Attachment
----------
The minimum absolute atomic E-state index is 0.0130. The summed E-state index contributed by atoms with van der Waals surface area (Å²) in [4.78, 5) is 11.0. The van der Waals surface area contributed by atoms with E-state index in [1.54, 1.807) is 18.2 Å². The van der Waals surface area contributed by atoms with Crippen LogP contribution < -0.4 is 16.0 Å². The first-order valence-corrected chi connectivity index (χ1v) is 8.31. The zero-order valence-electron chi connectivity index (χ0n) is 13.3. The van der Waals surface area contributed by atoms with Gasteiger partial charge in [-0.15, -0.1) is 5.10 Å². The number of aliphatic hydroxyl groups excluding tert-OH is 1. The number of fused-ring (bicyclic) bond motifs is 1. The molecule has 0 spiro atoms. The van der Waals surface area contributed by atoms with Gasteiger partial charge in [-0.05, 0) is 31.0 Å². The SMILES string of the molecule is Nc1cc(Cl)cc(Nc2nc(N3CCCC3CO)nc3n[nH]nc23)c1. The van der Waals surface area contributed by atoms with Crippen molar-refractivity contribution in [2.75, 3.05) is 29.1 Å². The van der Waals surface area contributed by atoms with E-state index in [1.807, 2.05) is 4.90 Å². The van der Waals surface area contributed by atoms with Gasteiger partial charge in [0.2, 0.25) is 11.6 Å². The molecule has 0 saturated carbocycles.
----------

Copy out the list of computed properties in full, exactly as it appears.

The minimum absolute atomic E-state index is 0.0130. The summed E-state index contributed by atoms with van der Waals surface area (Å²) in [4.78, 5) is 11.0. The van der Waals surface area contributed by atoms with E-state index in [1.54, 1.807) is 18.2 Å². The van der Waals surface area contributed by atoms with Crippen LogP contribution < -0.4 is 16.0 Å². The first-order valence-corrected chi connectivity index (χ1v) is 8.31. The zero-order valence-electron chi connectivity index (χ0n) is 13.3. The van der Waals surface area contributed by atoms with Gasteiger partial charge in [-0.15, -0.1) is 5.10 Å². The number of aliphatic hydroxyl groups excluding tert-OH is 1. The number of fused-ring (bicyclic) bond motifs is 1. The molecule has 0 spiro atoms. The van der Waals surface area contributed by atoms with Gasteiger partial charge in [-0.05, 0) is 31.0 Å². The SMILES string of the molecule is Nc1cc(Cl)cc(Nc2nc(N3CCCC3CO)nc3n[nH]nc23)c1. The van der Waals surface area contributed by atoms with Crippen molar-refractivity contribution in [2.75, 3.05) is 29.1 Å². The van der Waals surface area contributed by atoms with E-state index in [1.807, 2.05) is 4.90 Å². The van der Waals surface area contributed by atoms with Gasteiger partial charge in [0.2, 0.25) is 11.6 Å². The molecule has 0 saturated carbocycles.